Skip to main content

Last Call Review of draft-harkins-salted-eap-pwd-06

Request Review of draft-harkins-salted-eap-pwd
Requested revision No specific revision (document currently at 08)
Type Last Call Review
Team General Area Review Team (Gen-ART) (genart)
Deadline 2016-09-22
Requested 2016-08-25
Authors Dan Harkins
I-D last updated 2016-09-06
Completed reviews Genart Last Call review of -06 by Dale R. Worley (diff)
Genart Telechat review of -06 by Dale R. Worley (diff)
Genart Telechat review of -07 by Dale R. Worley (diff)
Secdir Last Call review of -06 by Simon Josefsson (diff)
Opsdir Last Call review of -06 by Mahesh Jethanandani (diff)
Assignment Reviewer Dale R. Worley
State Completed
Request Last Call review on draft-harkins-salted-eap-pwd by General Area Review Team (Gen-ART) Assigned
Reviewed revision 06 (document currently at 08)
Result Ready w/nits
Completed 2016-09-06
Document: draft-harkins-salted-eap-pwd-06
Reviewer: Dale R. Worley
Review Date: 2016-09-05
IETF LC End Date: 2016-09-22

I am the assigned Gen-ART reviewer for this draft. The General Area
Review Team (Gen-ART) reviews all IETF documents being processed
by the IESG for the IETF Chair.  Please treat these comments just
like any other last call comments.

For more information, please see the FAQ at

This draft is basically ready for publication, but has possible nits
that should be considered for fixing before publication.

Minor issues:

2.5.  Payload Modifications

The construction of the EAP-pwd-Commit/Request message limits the salt
to 255 octets, or 2040 bits.  This probably ought to be mentioned in
section 2.1 where the length of the salt is discussed.

Is there any reason to be concerned that 2040 bits will be inadequate
in the near-to-medium future?

Nits/editorial comments:


   It included support for raw keys and RFC2751-style double
   hashing of a password but did not include support for salted

I believe that the reference to RFC 2751 is incorrect.  Probably what
is meant is RFC 2759 (see the reference thereto in RFC 5931).  In any
case, the referenced RFC should be listed as a reference.

1.1.  Background

   Databases of stored passwords present an attractive target for
   attack-- get access to the database, learn the passwords.

Normally, the spacing before and after "--" is the same.  There are
also examples of this in sections 2.1 and 5.  Perhaps discuss this
with the RFC Editor concerning the meaning the authors want to
associate with this punctuation.

2.1.  Password Pre-Processing

   o  TBD8: OpaqueString and a UNIX crypt() ([CRY])

Probably change "a UNIX crypt" to "UNIX crypt".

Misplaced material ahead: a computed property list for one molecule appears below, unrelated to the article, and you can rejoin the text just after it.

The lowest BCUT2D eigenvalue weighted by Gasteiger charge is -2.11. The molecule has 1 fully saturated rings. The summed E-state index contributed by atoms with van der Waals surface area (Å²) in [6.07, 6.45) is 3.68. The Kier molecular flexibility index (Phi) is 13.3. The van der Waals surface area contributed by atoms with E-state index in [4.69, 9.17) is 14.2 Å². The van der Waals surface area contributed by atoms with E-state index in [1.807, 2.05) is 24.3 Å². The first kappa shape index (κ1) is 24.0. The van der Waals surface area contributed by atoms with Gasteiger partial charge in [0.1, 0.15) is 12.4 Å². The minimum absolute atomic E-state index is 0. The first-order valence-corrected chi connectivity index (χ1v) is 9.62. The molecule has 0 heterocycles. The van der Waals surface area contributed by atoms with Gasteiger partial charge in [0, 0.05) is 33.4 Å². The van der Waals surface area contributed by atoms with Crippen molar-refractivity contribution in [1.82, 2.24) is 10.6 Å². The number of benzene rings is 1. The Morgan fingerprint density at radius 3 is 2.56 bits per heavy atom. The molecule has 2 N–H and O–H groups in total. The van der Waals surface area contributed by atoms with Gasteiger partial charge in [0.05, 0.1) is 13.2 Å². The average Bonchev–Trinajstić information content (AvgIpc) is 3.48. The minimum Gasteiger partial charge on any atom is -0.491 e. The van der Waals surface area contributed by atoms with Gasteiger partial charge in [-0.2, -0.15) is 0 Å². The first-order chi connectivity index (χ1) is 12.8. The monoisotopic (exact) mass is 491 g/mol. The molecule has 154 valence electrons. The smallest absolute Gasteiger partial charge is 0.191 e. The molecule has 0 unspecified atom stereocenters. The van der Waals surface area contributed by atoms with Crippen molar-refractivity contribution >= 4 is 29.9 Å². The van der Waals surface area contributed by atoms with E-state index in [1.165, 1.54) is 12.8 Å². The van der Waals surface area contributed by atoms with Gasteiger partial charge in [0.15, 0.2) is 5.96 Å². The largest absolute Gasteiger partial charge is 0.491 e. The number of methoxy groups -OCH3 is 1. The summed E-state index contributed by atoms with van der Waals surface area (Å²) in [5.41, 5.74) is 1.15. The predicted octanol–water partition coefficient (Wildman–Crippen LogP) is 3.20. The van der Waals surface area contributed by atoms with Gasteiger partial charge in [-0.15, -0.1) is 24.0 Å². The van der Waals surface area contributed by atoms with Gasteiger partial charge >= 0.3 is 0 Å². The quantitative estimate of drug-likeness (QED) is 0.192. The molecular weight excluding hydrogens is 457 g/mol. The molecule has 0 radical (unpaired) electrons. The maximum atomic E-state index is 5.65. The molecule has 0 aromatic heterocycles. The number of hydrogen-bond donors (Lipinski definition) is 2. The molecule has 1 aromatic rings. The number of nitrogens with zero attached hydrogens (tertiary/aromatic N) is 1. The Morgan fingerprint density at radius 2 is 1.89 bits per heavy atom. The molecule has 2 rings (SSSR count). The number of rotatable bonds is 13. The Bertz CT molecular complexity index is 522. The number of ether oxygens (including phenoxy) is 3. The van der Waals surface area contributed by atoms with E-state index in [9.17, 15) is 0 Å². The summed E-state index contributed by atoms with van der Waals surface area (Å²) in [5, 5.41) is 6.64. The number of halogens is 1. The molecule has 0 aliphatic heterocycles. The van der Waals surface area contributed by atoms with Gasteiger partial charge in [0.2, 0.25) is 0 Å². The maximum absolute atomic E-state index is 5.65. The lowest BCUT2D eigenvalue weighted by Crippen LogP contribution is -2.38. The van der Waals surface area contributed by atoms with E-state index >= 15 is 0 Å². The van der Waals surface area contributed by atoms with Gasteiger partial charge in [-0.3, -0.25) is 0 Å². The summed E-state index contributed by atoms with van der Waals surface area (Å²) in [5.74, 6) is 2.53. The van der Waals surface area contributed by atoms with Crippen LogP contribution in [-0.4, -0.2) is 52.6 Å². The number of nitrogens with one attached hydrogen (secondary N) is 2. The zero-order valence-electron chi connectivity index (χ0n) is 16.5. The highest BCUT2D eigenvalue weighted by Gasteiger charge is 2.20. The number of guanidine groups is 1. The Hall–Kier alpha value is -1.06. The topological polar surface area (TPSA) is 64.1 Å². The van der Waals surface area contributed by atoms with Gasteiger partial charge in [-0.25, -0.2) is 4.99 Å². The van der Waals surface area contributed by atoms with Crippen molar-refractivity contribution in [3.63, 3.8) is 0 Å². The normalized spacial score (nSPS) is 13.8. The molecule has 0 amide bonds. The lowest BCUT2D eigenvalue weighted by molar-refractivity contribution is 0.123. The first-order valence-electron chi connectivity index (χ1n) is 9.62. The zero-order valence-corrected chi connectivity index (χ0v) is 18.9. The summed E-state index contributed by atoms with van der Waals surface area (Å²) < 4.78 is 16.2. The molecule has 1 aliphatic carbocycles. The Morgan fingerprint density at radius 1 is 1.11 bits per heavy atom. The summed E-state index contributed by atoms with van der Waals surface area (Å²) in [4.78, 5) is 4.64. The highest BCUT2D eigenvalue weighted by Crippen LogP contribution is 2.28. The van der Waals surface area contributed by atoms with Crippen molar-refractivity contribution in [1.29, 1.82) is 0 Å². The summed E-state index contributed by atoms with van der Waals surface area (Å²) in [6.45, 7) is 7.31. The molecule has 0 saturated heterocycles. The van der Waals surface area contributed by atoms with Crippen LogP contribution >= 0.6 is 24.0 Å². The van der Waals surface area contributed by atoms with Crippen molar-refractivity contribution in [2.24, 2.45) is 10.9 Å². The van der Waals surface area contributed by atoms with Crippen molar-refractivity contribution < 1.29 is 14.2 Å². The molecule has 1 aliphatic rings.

o  TBD5: OpaqueString and a random salt with SHA-1 ([SHS])

For TBD5-TBD8, it might be clearer to say "OpaqueString and then ...",
as all of them have a two-phase structure.

2.3.  Using UNIX crypt

   Different algorithms are supported with the UNIX crypt() function.
   The particular algorithm used is indicated by prepending an encoding
   of "setting" to the passed salt.  The specific algorithm used is
   opaque to EAP-pwd as the entire salt, including the encoded
   "setting", is passed as an opaque string for interpretation by

This seems to be an awkward way to phrase this.  From the outside,
there appears to be one crypt() function with two arguments.  The
"particular algorithm used" is just crypt() specialized with a fixed
value of one argument.  But any two-argument function can be
specialized with a fixed argument, and usually one does not describe
all the resulting functions as a "particular algorithm".

This text did deceive me upon the first reading.  I thought that
different versions of Unix provided different crypt functions and the
salt included a selector value to select the correct version.  But
looking at the referenced cypt manual page corrected me.

Perhaps this section could be left out entirely, as the details aren't
needed in this specification, and the referenced crypt manual page
gives the needed information.

5.  Security Considerations

   there is no dictionary attack needed to recover the plaintext

This is correct but doesn't emphasize the important point.  Perhaps

   since the plaintext password need not be recovered, no dictionary
   attack is needed


   While the immediate effect of such a compromise would be the
   compromised server,

I think changing "would be the compromised server" to "would be the
compromise of the server" would make this clearer.

It might be worth noting that any salted password remote authorization
protocol has the same limitation as this draft's method, viz., that
disclosure of the hash of the salted password allows an attacker to
impersonate a client.  That is, that this method is not somehow
deficient because it also has that property.

(What makes the Unix salted-password database immune to disclosure is
that the OS controls the preparation of the user-given password; it's
not a remote authorization system and so an attacker must enter the
unsalted password.)